I am a teacher and I am tired. I’m tired because it’s an extra long term and I have to keep battling. I am tired with the end of the year fatigue that comes from pushing so hard. And I am tired of every Tom, Dick, and Hairy telling me why I’m tired.
Today as I opened my 2017 weekly planner and began entering in next year’s dates I noticed a new feature, a weekly tip at the top of the page. As I read the tips, I saw red. Among the gems listed was a tip to remember student names and use them inside and out of the classroom to build rapport, and to go to my bed at a regular time to regulate my body clock.
As I filled in dates for the first term and flipped pages the quotes assaulted me with their condescending tone. I called the company to complain and was told that this was a new feature to attempt to support teachers, especially new teachers, in light of the fact that between 30 to 50 per cent of teachers leave within their first five years of teaching.
I told the company spokesperson that I didn’t understand how a weekly quote at the top of the page that states the bleeding obvious was going to help teacher retention. After I finished venting and hung up I tried to work out what it was about this that made me so bloody angry and I guess it’s because it’s another example of teachers being blamed for the ills that beguile my profession. In this instance it seems we are too stupid to know how to conduct ourselves in and out of the classroom and need a little titbit of inspiration to guide us.
A study of 160 primary and secondary school teachers, published in the Australian Journal of Education, concluded that it wasn’t all teachers who leave, just those who have lower levels of resilience. Judy Crowe, president of the Victorian Association of State Secondary School Principals (VASSP), was on Jon Faine’s radio show and she suggested that teachers should go where the jobs are, namely rural areas. I’m unsure how leaving their family, support systems, and being in a completely new setting and environment was going to help teachers remain in the profession, especially in light of the fact that we know that those workers who are lacking support systems suffer higher rates of mental issues, just look at fly-in fly-out miners.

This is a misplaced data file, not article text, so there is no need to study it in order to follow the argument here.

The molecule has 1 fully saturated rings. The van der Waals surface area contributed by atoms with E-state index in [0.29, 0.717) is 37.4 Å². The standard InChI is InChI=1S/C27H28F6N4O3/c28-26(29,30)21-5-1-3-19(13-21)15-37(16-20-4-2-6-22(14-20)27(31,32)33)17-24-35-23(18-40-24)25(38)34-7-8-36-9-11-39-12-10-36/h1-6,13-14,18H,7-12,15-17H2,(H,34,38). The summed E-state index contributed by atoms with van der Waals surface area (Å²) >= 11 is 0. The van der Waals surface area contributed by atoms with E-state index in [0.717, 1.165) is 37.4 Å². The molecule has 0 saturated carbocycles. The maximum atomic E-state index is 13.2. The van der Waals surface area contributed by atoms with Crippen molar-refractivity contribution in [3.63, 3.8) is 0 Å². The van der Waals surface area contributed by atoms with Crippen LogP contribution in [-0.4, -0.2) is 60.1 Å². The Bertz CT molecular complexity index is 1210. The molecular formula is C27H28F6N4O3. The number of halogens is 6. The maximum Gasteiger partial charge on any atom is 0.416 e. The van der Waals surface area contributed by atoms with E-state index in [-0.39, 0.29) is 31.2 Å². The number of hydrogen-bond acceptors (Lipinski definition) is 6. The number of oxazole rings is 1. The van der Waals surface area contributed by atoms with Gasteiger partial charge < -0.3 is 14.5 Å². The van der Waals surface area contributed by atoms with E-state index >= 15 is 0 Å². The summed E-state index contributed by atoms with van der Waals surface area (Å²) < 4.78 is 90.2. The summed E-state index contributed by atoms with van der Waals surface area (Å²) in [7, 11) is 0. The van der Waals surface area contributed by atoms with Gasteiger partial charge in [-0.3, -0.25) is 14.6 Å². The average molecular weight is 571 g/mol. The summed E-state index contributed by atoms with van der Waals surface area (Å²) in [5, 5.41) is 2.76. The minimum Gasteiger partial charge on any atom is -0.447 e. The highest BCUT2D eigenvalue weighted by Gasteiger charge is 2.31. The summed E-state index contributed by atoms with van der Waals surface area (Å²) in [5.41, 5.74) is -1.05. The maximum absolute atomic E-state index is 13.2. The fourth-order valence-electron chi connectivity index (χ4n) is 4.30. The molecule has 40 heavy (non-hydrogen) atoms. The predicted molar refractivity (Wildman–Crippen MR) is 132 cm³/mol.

But then what do I know? I’m just a teacher who is in her third year of the profession. In this time I have spent most of my working life on a contract, and have finally achieved the holy grail of an ongoing position at a school with robust enrolments. I have spent every year updating copious amounts of documentation, first to be in line with the Australian Curriculum that was introduced nationally, and then updating them again to be in line with the Victorian Curriculum that we must now follow. I have seen teaching hours increase, planning time decrease, and expectations on teacher accountability and reporting increase.
AEU conducted a survey about teacher workload and 80% of teachers reported working unpaid overtime of up to 53 hours a week, and 90% of teachers reported that the workload negatively affects the quality of the their teaching.
Perhaps in two years time I will prove my resilience and commitment to the teaching profession when the five year timeline passes and I will not be so sensitive to the criticism that blames teachers for our supposed failures, rather than the system that creates them. Until then I will focus on the best part of my day which is the hours that I spend in my classroom with students who inspire me, and try to drown out the noise and blame game that tears me down outside of it.
Amra Pajalić is an award-winning author, an editor and teacher who draws on her Bosnian cultural heritage to write own voices stories for young people, who like her, are searching to mediate their identity and take pride in their diverse culture. She writes memoir, young adult and romance under the pen name Mae Archer.
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